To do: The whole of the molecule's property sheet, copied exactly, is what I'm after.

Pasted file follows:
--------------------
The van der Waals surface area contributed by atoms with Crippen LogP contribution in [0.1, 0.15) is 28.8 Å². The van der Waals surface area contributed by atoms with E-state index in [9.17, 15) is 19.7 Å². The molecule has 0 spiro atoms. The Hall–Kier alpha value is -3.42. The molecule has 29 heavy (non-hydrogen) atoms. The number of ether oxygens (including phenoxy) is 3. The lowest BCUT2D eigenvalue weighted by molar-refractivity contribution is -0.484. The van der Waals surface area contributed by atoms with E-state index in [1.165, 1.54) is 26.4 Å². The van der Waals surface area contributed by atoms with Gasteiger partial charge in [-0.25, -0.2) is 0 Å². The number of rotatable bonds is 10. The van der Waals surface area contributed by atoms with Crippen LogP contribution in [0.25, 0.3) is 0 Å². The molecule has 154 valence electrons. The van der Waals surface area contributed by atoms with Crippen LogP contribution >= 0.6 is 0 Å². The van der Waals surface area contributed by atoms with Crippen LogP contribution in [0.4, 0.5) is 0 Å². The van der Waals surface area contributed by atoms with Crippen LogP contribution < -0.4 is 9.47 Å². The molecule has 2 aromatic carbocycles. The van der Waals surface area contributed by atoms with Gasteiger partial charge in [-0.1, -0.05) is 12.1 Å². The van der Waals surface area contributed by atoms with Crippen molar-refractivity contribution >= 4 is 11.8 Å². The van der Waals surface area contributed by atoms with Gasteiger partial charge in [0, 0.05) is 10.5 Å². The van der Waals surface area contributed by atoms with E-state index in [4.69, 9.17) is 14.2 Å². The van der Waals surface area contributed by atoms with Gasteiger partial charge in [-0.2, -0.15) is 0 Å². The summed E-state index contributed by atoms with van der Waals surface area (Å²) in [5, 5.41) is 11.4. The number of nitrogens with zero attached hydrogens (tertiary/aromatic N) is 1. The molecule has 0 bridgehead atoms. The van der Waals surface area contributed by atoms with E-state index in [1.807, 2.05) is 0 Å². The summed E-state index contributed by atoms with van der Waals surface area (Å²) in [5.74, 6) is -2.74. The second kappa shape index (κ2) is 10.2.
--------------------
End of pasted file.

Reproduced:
The van der Waals surface area contributed by atoms with Crippen LogP contribution in [0.1, 0.15) is 28.8 Å². The van der Waals surface area contributed by atoms with E-state index in [9.17, 15) is 19.7 Å². The molecule has 0 spiro atoms. The Hall–Kier alpha value is -3.42. The molecule has 29 heavy (non-hydrogen) atoms. The number of ether oxygens (including phenoxy) is 3. The lowest BCUT2D eigenvalue weighted by molar-refractivity contribution is -0.484. The van der Waals surface area contributed by atoms with E-state index in [1.165, 1.54) is 26.4 Å². The van der Waals surface area contributed by atoms with Gasteiger partial charge in [-0.25, -0.2) is 0 Å². The number of rotatable bonds is 10. The van der Waals surface area contributed by atoms with Crippen LogP contribution in [0.25, 0.3) is 0 Å². The molecule has 154 valence electrons. The van der Waals surface area contributed by atoms with Crippen LogP contribution >= 0.6 is 0 Å². The van der Waals surface area contributed by atoms with Crippen LogP contribution in [0.4, 0.5) is 0 Å². The van der Waals surface area contributed by atoms with Crippen LogP contribution < -0.4 is 9.47 Å². The molecule has 2 aromatic carbocycles. The van der Waals surface area contributed by atoms with Gasteiger partial charge in [-0.1, -0.05) is 12.1 Å². The van der Waals surface area contributed by atoms with Crippen molar-refractivity contribution >= 4 is 11.8 Å². The van der Waals surface area contributed by atoms with Gasteiger partial charge in [0, 0.05) is 10.5 Å². The van der Waals surface area contributed by atoms with E-state index in [4.69, 9.17) is 14.2 Å². The van der Waals surface area contributed by atoms with Gasteiger partial charge in [-0.2, -0.15) is 0 Å². The summed E-state index contributed by atoms with van der Waals surface area (Å²) in [5, 5.41) is 11.4. The number of nitrogens with zero attached hydrogens (tertiary/aromatic N) is 1. The molecule has 0 bridgehead atoms. The van der Waals surface area contributed by atoms with E-state index in [1.807, 2.05) is 0 Å². The summed E-state index contributed by atoms with van der Waals surface area (Å²) in [5.74, 6) is -2.74. The second kappa shape index (κ2) is 10.2.